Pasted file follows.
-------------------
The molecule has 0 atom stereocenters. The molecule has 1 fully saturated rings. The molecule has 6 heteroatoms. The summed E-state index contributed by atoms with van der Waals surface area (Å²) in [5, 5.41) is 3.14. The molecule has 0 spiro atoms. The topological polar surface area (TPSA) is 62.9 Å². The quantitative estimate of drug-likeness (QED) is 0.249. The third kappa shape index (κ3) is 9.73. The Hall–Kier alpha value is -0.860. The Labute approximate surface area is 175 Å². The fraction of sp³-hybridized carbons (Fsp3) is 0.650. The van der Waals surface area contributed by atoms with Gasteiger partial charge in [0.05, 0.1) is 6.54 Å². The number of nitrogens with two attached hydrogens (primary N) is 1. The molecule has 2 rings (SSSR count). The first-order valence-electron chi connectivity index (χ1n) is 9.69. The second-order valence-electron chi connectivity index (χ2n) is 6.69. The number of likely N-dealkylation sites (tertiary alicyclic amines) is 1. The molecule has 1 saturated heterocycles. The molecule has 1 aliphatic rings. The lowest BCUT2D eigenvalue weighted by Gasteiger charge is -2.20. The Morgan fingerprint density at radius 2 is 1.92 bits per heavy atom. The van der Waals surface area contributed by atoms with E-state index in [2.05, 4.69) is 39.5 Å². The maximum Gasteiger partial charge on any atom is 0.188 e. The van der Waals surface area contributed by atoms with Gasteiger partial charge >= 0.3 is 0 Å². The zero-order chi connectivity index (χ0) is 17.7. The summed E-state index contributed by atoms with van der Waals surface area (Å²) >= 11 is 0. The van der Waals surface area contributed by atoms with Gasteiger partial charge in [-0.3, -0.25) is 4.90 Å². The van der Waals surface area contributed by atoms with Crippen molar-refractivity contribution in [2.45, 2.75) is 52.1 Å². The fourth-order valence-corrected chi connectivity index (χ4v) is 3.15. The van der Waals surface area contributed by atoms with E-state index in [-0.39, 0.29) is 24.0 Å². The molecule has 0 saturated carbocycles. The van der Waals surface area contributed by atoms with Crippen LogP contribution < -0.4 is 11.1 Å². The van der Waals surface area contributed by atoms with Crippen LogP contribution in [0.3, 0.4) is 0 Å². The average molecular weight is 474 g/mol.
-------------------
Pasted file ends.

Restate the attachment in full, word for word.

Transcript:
The molecule has 0 atom stereocenters. The molecule has 1 fully saturated rings. The molecule has 6 heteroatoms. The summed E-state index contributed by atoms with van der Waals surface area (Å²) in [5, 5.41) is 3.14. The molecule has 0 spiro atoms. The topological polar surface area (TPSA) is 62.9 Å². The quantitative estimate of drug-likeness (QED) is 0.249. The third kappa shape index (κ3) is 9.73. The Hall–Kier alpha value is -0.860. The Labute approximate surface area is 175 Å². The fraction of sp³-hybridized carbons (Fsp3) is 0.650. The van der Waals surface area contributed by atoms with Gasteiger partial charge in [0.05, 0.1) is 6.54 Å². The number of nitrogens with two attached hydrogens (primary N) is 1. The molecule has 2 rings (SSSR count). The first-order valence-electron chi connectivity index (χ1n) is 9.69. The second-order valence-electron chi connectivity index (χ2n) is 6.69. The number of likely N-dealkylation sites (tertiary alicyclic amines) is 1. The molecule has 1 saturated heterocycles. The molecule has 1 aliphatic rings. The lowest BCUT2D eigenvalue weighted by Gasteiger charge is -2.20. The Morgan fingerprint density at radius 2 is 1.92 bits per heavy atom. The van der Waals surface area contributed by atoms with E-state index in [2.05, 4.69) is 39.5 Å². The maximum Gasteiger partial charge on any atom is 0.188 e. The van der Waals surface area contributed by atoms with Gasteiger partial charge >= 0.3 is 0 Å². The zero-order chi connectivity index (χ0) is 17.7. The summed E-state index contributed by atoms with van der Waals surface area (Å²) >= 11 is 0. The van der Waals surface area contributed by atoms with Gasteiger partial charge in [-0.3, -0.25) is 4.90 Å². The van der Waals surface area contributed by atoms with Crippen molar-refractivity contribution in [2.45, 2.75) is 52.1 Å². The fourth-order valence-corrected chi connectivity index (χ4v) is 3.15. The van der Waals surface area contributed by atoms with E-state index in [-0.39, 0.29) is 24.0 Å². The molecule has 0 saturated carbocycles. The van der Waals surface area contributed by atoms with Crippen LogP contribution < -0.4 is 11.1 Å². The van der Waals surface area contributed by atoms with Crippen LogP contribution in [0.3, 0.4) is 0 Å². The average molecular weight is 474 g/mol.